Writing this review from my husband’s truck because a) sleeping baby and b) that’s where I found the book after accidentally marooning it in the door panel (appropriate, misplacing this book, no?) and had to finish it ASAP. It’s a testament to Weir’s skill at crafting a tale that I couldn’t wait to finish it despite knowing all the story beats from having watched the movie first. I even got anxious that the probe I knew would fail from having literally watched it explode on screen MIGHT NOT MAKE IT!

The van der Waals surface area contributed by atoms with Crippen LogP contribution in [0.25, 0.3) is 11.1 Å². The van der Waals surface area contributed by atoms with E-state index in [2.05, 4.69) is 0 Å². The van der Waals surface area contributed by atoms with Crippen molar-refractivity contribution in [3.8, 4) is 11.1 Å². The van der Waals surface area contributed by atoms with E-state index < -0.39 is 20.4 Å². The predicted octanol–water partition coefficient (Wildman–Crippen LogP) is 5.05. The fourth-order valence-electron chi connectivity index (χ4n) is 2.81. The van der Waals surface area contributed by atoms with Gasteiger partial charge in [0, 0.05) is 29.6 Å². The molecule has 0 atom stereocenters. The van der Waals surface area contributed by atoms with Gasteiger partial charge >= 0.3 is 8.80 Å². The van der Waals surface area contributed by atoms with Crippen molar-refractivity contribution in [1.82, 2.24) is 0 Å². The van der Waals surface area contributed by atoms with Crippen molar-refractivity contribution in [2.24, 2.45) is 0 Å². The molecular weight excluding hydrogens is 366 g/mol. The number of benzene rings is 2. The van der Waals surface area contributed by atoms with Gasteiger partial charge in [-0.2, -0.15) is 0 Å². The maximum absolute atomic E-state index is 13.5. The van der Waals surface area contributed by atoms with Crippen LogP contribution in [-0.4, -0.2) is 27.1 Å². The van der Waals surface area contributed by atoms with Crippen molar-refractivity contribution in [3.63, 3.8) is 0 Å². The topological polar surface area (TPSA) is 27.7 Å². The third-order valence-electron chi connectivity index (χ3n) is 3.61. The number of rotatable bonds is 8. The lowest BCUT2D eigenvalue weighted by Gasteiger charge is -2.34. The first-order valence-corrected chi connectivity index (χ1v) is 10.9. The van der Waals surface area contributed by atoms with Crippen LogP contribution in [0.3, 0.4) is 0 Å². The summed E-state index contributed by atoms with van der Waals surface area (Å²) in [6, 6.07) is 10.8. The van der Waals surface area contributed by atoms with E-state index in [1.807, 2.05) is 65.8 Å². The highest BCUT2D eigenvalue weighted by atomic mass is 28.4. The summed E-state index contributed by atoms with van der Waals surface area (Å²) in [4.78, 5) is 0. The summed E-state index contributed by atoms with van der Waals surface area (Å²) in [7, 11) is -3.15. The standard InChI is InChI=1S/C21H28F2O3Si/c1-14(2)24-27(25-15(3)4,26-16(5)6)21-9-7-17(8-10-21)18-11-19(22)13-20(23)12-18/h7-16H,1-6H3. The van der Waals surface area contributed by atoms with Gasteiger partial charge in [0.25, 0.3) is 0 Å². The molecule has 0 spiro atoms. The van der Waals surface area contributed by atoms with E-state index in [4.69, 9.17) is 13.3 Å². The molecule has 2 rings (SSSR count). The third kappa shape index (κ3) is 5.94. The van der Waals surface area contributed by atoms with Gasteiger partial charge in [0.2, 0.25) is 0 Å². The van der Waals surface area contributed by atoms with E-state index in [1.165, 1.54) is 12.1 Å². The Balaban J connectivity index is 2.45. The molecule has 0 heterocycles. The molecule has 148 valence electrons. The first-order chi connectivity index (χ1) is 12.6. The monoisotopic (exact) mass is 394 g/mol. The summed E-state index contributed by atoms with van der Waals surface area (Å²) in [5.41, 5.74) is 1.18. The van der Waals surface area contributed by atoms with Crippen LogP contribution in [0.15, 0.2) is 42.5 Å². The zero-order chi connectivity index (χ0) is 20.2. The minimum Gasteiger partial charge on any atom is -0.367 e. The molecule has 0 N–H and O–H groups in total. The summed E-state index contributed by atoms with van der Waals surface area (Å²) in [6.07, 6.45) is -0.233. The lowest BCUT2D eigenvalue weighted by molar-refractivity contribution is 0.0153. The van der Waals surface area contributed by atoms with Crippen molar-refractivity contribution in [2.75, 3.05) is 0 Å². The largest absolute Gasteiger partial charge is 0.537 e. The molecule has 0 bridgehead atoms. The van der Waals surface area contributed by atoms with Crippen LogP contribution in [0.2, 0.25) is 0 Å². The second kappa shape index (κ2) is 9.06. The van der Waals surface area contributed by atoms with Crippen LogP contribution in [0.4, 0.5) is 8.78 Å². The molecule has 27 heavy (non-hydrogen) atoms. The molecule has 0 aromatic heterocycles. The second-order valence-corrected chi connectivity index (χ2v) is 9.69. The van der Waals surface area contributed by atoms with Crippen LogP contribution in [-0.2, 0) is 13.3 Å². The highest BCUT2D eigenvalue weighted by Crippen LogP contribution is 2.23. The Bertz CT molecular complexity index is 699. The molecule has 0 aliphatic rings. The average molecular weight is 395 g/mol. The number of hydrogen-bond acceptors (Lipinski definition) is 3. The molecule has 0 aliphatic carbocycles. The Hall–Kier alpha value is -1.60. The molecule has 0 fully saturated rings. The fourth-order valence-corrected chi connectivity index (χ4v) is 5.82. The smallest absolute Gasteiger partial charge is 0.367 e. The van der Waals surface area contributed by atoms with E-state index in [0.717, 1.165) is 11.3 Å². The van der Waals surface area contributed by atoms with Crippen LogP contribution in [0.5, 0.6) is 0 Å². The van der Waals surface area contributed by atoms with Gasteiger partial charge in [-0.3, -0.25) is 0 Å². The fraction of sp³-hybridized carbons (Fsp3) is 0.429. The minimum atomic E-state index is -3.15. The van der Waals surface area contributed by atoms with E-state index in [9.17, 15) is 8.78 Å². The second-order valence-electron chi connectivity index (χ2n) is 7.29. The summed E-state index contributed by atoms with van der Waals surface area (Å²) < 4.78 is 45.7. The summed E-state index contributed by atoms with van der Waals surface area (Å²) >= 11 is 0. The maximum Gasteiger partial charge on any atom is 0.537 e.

Anyway, having seen the film first didn’t hamper my enjoyment of the book much. I was reluctant to start it for fear it might read like a textbook from too many calculations, but the math and science served to highlight how well researched it was, and was tempered by the irreverent humor which made it irresistible to Hollywood. The two criticisms I’ve heard with this book were that it read like a script pitch or that it was too much “yay, everything is great! Shit, now I’m doomed!” but frankly, they’re a big part of the appeal for me. The theatricality enlivened a potentially bloodless concept and made for a feel-good story I was excited to read. Not everything has to be War and Peace, and not every fun story has to be idiotic.